The COVID-19 pandemic has unfortunately been tainted by intentional misinformation and a lot of anxiety. People are worried about what will happen to them and their loved ones. Unfortunately, that also makes it an opportune time for others to profit off of panic. Scammers and con artists are using this time to seek financial gain from those filled with fear and distress, whether they be families, the elderly, or those concerned for their own health. Continue reading to browse a list of significant scams to keep an eye out for online.
Fraudulent emailers, or “Phishers,” have been an active practice since 1995, when the term was first coined. These individuals will often pretend that they’re someone of importance. Perhaps they are the WHO, asking for donations to fight off the virus? Maybe it’s the IRS requesting additional information so they can mail you your stimulus check. These emails will use crafty techniques to steal a user’s money, financial information, and identity in hopes of profiting from your errors. Thankfully, there are guidelines one can keep in mind to spot a possibly malignant email. These include watching for spelling errors, noting the origin of the email, and not falling for suspicious prompts that might demand immediate responses.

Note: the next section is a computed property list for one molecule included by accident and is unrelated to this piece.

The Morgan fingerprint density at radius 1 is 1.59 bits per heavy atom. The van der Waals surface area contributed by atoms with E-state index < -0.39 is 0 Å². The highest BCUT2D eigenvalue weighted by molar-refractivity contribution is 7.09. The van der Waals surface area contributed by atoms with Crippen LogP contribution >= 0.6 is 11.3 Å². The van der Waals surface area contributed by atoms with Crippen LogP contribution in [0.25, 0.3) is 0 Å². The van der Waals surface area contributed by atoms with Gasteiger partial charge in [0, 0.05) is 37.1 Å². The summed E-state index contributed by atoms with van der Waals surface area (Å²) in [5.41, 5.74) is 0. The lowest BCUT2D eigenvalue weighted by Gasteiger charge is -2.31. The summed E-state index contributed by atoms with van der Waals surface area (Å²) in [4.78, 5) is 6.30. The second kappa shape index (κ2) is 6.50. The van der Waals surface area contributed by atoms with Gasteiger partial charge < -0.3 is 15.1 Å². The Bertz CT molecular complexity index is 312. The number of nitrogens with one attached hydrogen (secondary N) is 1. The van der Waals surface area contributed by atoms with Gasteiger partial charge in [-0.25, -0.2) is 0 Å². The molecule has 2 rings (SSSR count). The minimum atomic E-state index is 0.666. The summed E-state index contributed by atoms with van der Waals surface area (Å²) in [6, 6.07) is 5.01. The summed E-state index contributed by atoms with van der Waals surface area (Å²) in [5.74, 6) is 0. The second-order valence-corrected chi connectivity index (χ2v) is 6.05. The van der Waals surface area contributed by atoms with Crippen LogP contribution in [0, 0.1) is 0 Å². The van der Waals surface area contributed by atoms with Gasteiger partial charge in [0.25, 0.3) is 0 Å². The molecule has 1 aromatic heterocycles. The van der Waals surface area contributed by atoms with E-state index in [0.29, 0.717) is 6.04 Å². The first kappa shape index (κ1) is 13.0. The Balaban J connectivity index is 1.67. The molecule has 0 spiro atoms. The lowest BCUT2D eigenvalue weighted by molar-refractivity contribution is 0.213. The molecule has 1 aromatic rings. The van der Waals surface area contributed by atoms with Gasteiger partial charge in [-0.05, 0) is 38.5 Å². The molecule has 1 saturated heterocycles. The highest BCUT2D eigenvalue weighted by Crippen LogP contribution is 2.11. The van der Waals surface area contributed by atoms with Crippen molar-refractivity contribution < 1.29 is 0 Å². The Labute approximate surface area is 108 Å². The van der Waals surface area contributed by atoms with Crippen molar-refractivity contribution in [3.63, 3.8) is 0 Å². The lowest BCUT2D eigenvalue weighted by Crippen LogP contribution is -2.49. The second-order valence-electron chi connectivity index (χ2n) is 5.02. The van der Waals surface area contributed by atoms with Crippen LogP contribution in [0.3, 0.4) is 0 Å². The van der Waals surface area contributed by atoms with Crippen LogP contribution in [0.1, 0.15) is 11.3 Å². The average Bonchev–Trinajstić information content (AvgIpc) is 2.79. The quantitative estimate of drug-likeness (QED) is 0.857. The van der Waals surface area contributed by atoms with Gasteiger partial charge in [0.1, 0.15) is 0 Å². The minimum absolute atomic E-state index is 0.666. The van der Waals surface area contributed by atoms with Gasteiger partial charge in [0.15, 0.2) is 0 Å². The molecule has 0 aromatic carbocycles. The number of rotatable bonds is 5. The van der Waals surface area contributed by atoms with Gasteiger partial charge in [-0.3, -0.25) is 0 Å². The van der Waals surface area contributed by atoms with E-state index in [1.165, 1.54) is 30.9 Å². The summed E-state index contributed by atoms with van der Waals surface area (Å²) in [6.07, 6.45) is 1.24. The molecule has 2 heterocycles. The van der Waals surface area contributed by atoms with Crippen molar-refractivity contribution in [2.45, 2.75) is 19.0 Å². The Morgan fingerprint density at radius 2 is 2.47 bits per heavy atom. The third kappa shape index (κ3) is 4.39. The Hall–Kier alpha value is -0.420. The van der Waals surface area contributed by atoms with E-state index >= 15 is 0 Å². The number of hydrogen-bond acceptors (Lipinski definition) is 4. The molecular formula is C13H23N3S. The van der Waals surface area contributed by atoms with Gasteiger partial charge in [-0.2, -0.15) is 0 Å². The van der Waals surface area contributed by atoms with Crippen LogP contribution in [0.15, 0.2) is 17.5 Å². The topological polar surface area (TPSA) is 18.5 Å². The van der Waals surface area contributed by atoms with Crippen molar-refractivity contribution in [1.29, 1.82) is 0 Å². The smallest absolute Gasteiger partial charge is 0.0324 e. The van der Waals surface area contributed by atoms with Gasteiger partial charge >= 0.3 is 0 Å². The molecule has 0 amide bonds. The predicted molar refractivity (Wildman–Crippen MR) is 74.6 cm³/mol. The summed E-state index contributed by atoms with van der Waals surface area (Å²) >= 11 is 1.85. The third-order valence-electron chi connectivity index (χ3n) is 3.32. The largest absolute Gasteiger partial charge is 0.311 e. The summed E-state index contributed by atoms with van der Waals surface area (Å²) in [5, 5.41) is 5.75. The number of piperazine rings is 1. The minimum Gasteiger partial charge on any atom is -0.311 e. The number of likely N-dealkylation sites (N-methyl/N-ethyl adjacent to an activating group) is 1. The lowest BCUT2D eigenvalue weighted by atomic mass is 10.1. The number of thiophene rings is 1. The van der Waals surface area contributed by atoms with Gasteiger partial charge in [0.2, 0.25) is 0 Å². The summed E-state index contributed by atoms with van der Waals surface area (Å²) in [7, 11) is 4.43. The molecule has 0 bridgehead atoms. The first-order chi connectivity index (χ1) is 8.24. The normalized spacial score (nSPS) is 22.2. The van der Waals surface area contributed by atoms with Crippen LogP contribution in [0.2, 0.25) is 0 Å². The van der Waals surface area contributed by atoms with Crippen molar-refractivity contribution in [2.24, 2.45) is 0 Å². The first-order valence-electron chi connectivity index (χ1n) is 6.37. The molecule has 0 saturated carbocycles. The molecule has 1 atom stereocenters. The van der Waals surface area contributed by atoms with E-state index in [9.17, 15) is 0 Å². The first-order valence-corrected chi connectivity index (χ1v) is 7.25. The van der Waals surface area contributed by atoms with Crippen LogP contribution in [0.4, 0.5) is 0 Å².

At this time, there is not a coronavirus vaccine or cure available that has been medically tested or available for use on the public. Anyone who says differently is selling you something.
The FDA has reported that there are several groups that are trying to sell fraudulent products that will supposedly cure COVID-19, or that will minimize infection. These may be anything from having access to a vaccine early to knowing the secret to fighting off the virus. While these might sound promising, it is important to note that medical officials have not found an answer or a cure yet, and likely will not have a vaccine prepared until late 2020 at the earliest due to medical trials.
Last month, Congress announced that it would be providing a $1,200 stimulus check to Americans in hopes of taking the burden off of them during this period. Unfortunately, a number of scammers and con artists saw this as a chance to take advantage of others in hopes of stealing that $1,200 away from them. If strange emails request information in exchange for the stimulus check arrives in your email, it’s best to double-check it and ignore it. American citizens should receive a letter within two weeks of the filing, letting them know that their payment has been issued (whether it is in the form of a paper check or a direct deposit into their bank account.) If you do get a scam message of some kind in your email or via phone, the FTC encourages that you file it away in their complaint assistant for future investigation.
Sources: iDropNews, Federal Trade Commission, and Food & Drug Administration